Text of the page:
These trans fats are often added to, for example, margarine and to processed foods to make them last longer.

In contrast to the natural trans fats contained in meat, among other things, artificial trans fats are a cause of inflammation.

Omega 6 fatty acids

Omega 6s are polyunsaturated fatty acids that are essential for our body, but today they are consumed in excess compared to omega 3, which is just as important. Among the omega 6 fatty acids, we find linoleic acid, a precursor of arachidonic acid that is known to be pro-inflammatory.

The more omega 6 you consume, the more you promote inflammation. These fatty acids are found in olive, sunflower, grape seed and sesame oils, and in certain nuts such as almonds.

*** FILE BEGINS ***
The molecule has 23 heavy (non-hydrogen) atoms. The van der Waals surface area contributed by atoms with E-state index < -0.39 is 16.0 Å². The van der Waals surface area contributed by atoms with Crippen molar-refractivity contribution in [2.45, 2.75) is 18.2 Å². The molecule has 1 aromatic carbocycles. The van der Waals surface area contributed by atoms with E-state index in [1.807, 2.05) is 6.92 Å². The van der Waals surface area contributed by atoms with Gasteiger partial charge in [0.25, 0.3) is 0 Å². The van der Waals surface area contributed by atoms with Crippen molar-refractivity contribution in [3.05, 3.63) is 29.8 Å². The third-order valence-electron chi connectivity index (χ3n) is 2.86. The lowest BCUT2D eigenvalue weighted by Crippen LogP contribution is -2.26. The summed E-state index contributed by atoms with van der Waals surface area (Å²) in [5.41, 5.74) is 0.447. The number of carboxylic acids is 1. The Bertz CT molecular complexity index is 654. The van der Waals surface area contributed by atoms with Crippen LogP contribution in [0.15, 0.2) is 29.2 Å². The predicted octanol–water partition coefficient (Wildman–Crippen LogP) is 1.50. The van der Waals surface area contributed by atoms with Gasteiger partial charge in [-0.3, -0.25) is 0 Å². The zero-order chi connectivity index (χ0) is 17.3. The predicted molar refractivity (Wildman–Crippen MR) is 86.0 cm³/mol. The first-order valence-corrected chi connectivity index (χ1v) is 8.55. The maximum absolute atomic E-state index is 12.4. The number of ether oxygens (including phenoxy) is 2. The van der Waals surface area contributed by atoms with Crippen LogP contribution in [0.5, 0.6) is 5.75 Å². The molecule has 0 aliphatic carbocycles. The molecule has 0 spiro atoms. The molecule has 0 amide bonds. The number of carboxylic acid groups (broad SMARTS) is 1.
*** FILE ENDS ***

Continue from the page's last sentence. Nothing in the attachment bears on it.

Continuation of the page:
Palm oil

Palm oil helps pass a bacterial lipopolysaccharide (LPS) through the blood. LPS are known to induce inflammation. This compound is present on the membrane of certain bacteria present in our intestine. When they die, LPS passes into our blood where it is taken care of by our immune system which considers it a pathogen thus causing inflammation.

This process of facilitating the passage of LPS into the blood by palm oil is proof that our diet can disrupt our microbiota and cause inflammation.

Where is palm oil found? Almost everywhere, unfortunately! To know if a food product contains palm oil, read the label carefully.

Excessive consumption of alcohol

Moderate alcohol consumption can promote health, this is especially true in the case of red wine. However, excessive alcohol consumption can lead to serious problems. Too much alcohol leads to too high a CRP value in the blood. The level of CRP indicates the presence of an inflammatory process or infection in the body.